A trip to Pine Creek Wilderness in Cleveland National Forest
This past Monday was a holiday here — Martin Luther King Jr. Day — and one of my Meetup groups, San Diego Urban Exploration, was going exploring. First you have to understand that we urban explorers don’t explore urbanity. No. Rather, we get out of the city and go explore the, uh, the boondocks. The boondocks look somewhat like this:
In fact, the boondocks we were going to explore looked exactly like that! And this:
Our goal was to get to “the pool” in the Pine Creek Wilderness Area:
Since Jim needed the car yesterday, I took the San Diego Trolley to the Grantville Station, which is where all of us were meeting anyway. Convenient!
There were some fall colors lingering at the Grantville Station.
A great start to what obviously was going to be a great day!
I was going to carpool with Jason, an important part of this story. There were thirteen in our group, and seven of them had dogs, another important part of this story. Jason had his dog, a most adorable beagle named Koa. Sadly (you’ll under the “sadly” part at the end of this story), I don’t have a picture of Koa.
The drive out to the parking area is about thirty miles.
On the way we saw a helicopter.
Now helicopters aren’t exactly rare here in San Diego since the military and the California Department of Foresty uses them.
However, this helicopter was a little unusual:
The trailhead looked inviting….
….until I started reading some of the signs:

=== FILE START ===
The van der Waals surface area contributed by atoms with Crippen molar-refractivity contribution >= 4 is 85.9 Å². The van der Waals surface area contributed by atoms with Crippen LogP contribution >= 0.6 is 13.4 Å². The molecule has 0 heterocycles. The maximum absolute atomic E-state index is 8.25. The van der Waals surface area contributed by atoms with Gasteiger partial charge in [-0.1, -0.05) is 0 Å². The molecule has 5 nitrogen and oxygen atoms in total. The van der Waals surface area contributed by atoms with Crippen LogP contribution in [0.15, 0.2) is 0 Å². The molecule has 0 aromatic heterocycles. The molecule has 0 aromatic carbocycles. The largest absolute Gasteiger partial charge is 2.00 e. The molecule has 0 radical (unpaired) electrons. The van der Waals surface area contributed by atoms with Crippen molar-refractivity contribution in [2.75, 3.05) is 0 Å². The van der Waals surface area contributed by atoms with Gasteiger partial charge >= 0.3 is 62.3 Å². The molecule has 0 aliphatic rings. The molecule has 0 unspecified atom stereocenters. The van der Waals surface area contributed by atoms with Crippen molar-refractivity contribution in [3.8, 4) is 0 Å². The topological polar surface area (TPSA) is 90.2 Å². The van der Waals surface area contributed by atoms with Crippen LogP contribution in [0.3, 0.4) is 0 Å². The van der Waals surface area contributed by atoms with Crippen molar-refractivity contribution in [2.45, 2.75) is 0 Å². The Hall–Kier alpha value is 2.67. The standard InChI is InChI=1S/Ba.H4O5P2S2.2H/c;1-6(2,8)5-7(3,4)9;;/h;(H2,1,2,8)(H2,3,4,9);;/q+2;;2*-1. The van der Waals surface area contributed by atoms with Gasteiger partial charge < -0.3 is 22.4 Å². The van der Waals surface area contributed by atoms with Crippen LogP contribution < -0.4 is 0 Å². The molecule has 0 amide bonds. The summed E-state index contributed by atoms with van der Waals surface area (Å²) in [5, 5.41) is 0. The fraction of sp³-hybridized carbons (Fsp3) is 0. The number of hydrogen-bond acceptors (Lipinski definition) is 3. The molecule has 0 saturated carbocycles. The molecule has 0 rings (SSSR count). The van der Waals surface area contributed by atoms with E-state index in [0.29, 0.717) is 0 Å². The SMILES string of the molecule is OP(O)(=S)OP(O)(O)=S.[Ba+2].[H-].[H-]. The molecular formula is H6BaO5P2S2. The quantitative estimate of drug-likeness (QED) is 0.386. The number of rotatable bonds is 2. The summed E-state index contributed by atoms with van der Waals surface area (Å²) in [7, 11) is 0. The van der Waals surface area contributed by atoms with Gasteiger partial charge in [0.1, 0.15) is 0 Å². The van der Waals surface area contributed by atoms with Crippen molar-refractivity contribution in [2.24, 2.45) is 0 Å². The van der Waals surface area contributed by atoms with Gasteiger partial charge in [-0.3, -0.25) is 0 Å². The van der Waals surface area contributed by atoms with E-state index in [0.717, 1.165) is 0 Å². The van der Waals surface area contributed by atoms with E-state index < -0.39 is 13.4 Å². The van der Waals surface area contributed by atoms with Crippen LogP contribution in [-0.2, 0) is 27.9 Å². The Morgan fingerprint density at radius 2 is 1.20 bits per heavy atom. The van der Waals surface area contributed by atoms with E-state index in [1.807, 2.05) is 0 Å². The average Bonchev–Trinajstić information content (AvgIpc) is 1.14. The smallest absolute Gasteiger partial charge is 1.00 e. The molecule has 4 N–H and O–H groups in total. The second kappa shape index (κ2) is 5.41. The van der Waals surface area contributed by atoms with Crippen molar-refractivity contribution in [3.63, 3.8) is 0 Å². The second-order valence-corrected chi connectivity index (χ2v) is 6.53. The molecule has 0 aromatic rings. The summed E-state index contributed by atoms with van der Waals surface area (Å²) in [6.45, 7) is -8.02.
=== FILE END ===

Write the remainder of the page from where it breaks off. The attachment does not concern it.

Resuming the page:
Whomever was in charge of marketing for this place certainly knew their business. The trail looked absolutely nothing like the trailhead — a nice wide trail? Ha! Within a couple hundred feet (and we were going 8½ miles), it was barely wide enough for a dog, much less an adult person.
For about eight miles of the trail, the only way I knew that it was a trail was because there were twelve people in front of me. Thus I had to stay rather close to them, or risk getting lost in the boondocks!
There were lots of horses on the trail, which really amazed me.
I don’t trust my own steps on trails like this, so I’m sure not going to trust a horse that weighs ten times what I do. One misstep and it’s a thousand feet down the rocky hillside.
The horses in that second horse picture we had met in the parking lot. The second horse, the one being walked, is “inexperienced.” They were across the valley and halfway up the mountainside, which is where we were going, the Secret Canyon Trail.
Those two horses are another important part of this story. Remember, we had dogs with us:
The scenery was beautiful:
There are mortar holes at the pool. Mortar holes look like this:
Mortar holes are found mostly in areas that have oak trees. They were created and used by Indians to ground acorns and wash the resulting mash to leach it of toxins.
I also found a rock that reminded me of a big cat in profile, ears and eye whisker poking up and nose pointing out: